Sunday, June 8, 2008

Least Tern with an egg and notes from here and there

Today during CMBO's Break into Birding workshop (designed for beginning birders), we spent some time enjoying a Least Tern at the South Cape May Meadows as it stood over its cryptically speckled egg, shading it from the extraordinary heat we've "enjoyed" this weekend. I could only see one egg in the bird's scrape, through the scope at reasonably close range, which gives reason to believe that the bird may have laid it recently, since Least's normally have two eggs. I'm planning to check the scrape for another egg tomorrow during the regular Monday meadows walk.

The first Mute Swan cygnet I've seen this summer was paddling around next to mom and dad east of the east path, not exactly a happy thing given that Mute Swans are not native and create some significant ecological problems for native birds - but the little thing was cute in its fluffy white, I must admit.

Four American Oystercatchers and at least four Piping Plovers were on the beach off the meadows, and a first summer Lesser Black-backed Gull flew past. Note that at the meadows, a.k.a. the TNC's Cape May Migratory Bird Refuge, TNC has CLOSED the east path between the beach and the dune to protect beach nesters; you can still walk the loop at the meadows by taking the path inside the dunes.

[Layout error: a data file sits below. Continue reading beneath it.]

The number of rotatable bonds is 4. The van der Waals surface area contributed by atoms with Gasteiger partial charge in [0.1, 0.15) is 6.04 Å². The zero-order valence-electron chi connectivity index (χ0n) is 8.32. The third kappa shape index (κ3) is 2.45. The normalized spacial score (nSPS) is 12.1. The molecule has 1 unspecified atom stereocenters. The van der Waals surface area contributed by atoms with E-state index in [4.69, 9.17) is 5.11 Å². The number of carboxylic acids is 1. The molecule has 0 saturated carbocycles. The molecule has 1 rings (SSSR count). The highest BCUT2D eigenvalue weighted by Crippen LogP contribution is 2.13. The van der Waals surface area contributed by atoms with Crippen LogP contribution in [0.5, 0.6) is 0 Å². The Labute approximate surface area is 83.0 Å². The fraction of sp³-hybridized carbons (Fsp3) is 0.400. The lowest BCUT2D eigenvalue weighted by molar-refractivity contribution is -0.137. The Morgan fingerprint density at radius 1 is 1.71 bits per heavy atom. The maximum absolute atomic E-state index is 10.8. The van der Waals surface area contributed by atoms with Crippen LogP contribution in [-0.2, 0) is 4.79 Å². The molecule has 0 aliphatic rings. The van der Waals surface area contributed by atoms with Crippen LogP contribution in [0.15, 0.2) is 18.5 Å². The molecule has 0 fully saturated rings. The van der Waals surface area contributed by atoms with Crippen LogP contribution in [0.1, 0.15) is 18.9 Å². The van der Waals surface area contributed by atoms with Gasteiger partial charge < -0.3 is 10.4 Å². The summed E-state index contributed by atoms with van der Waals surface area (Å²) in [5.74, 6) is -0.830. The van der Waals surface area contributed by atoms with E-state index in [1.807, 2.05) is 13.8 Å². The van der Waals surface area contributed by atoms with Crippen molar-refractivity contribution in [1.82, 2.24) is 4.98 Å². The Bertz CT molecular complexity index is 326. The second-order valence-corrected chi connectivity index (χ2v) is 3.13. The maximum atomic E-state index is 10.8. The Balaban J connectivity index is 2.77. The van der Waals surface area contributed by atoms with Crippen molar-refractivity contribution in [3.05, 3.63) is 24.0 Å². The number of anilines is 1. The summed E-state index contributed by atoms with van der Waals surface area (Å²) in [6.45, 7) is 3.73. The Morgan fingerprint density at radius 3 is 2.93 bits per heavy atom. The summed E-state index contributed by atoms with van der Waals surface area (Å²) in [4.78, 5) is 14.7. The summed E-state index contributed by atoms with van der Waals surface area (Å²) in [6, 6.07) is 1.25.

Several Gadwall are lingering, generally in pairs or trios (often 2 males, 1 female) - today I saw a trio at the meadows and a pair at the Beanery. This species does nest in Cape May, but confirmed nesting (i.e. finding a nest or non-flying young) is noteworthy, so keep an eye out.

A few shorebirds remain. Two Greater Yellowlegs flew past at the meadows, and at Norbury's landing this evening there was a White-rumped Sandpiper along with about 50 Semipalmated Sandpipers and 150 Sanderlings. I saw a Black-bellied Plover in first summer plumage in Wildwood last night, a bird that could summer locally.

I hadn't been to Villas WMA this spring, so I don't know if the singing Blue Grosbeak there this afternoon is news or not. An adult Cooper's Hawk there dueled excitingly with an American Crow.

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